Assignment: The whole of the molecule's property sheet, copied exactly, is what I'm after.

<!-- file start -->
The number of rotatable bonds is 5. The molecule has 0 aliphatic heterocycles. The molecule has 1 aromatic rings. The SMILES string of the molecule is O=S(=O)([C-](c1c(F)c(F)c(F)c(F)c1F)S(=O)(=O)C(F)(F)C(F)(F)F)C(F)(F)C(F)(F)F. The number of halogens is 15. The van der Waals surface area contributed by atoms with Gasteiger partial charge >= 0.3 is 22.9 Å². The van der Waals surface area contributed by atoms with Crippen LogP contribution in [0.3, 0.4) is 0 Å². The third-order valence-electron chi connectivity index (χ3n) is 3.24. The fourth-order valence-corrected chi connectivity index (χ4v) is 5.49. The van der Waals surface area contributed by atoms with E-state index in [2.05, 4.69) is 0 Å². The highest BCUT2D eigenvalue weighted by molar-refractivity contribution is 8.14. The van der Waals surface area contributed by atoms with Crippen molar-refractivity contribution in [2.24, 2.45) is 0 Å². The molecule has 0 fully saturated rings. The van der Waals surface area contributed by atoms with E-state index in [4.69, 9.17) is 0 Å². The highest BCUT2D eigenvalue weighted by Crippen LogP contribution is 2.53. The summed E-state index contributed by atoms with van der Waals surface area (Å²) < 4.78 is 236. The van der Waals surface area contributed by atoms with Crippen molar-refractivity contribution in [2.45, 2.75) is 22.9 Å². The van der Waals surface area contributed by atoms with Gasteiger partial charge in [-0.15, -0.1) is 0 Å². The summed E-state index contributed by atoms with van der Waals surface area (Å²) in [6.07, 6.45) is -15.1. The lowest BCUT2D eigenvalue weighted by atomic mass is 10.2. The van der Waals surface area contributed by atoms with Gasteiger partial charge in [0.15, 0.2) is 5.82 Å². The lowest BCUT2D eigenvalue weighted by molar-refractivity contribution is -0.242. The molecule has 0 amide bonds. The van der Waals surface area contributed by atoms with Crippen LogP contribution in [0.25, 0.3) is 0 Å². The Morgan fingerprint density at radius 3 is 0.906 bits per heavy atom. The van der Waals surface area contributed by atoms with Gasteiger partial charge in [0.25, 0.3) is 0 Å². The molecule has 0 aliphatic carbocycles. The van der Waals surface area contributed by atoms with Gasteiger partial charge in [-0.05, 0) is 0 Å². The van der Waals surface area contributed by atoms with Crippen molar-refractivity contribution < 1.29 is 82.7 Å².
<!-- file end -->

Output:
The number of rotatable bonds is 5. The molecule has 0 aliphatic heterocycles. The molecule has 1 aromatic rings. The SMILES string of the molecule is O=S(=O)([C-](c1c(F)c(F)c(F)c(F)c1F)S(=O)(=O)C(F)(F)C(F)(F)F)C(F)(F)C(F)(F)F. The number of halogens is 15. The van der Waals surface area contributed by atoms with Gasteiger partial charge >= 0.3 is 22.9 Å². The van der Waals surface area contributed by atoms with Crippen LogP contribution in [0.3, 0.4) is 0 Å². The third-order valence-electron chi connectivity index (χ3n) is 3.24. The fourth-order valence-corrected chi connectivity index (χ4v) is 5.49. The van der Waals surface area contributed by atoms with E-state index in [2.05, 4.69) is 0 Å². The highest BCUT2D eigenvalue weighted by molar-refractivity contribution is 8.14. The van der Waals surface area contributed by atoms with Crippen molar-refractivity contribution in [2.24, 2.45) is 0 Å². The molecule has 0 fully saturated rings. The van der Waals surface area contributed by atoms with E-state index in [4.69, 9.17) is 0 Å². The highest BCUT2D eigenvalue weighted by Crippen LogP contribution is 2.53. The summed E-state index contributed by atoms with van der Waals surface area (Å²) < 4.78 is 236. The van der Waals surface area contributed by atoms with Crippen molar-refractivity contribution in [2.45, 2.75) is 22.9 Å². The van der Waals surface area contributed by atoms with Gasteiger partial charge in [-0.15, -0.1) is 0 Å². The summed E-state index contributed by atoms with van der Waals surface area (Å²) in [6.07, 6.45) is -15.1. The lowest BCUT2D eigenvalue weighted by atomic mass is 10.2. The van der Waals surface area contributed by atoms with Gasteiger partial charge in [0.15, 0.2) is 5.82 Å². The lowest BCUT2D eigenvalue weighted by molar-refractivity contribution is -0.242. The molecule has 0 amide bonds. The van der Waals surface area contributed by atoms with Crippen LogP contribution in [0.25, 0.3) is 0 Å². The Morgan fingerprint density at radius 3 is 0.906 bits per heavy atom. The van der Waals surface area contributed by atoms with Gasteiger partial charge in [0.25, 0.3) is 0 Å². The molecule has 0 aliphatic carbocycles. The van der Waals surface area contributed by atoms with Gasteiger partial charge in [-0.05, 0) is 0 Å². The van der Waals surface area contributed by atoms with Crippen molar-refractivity contribution < 1.29 is 82.7 Å².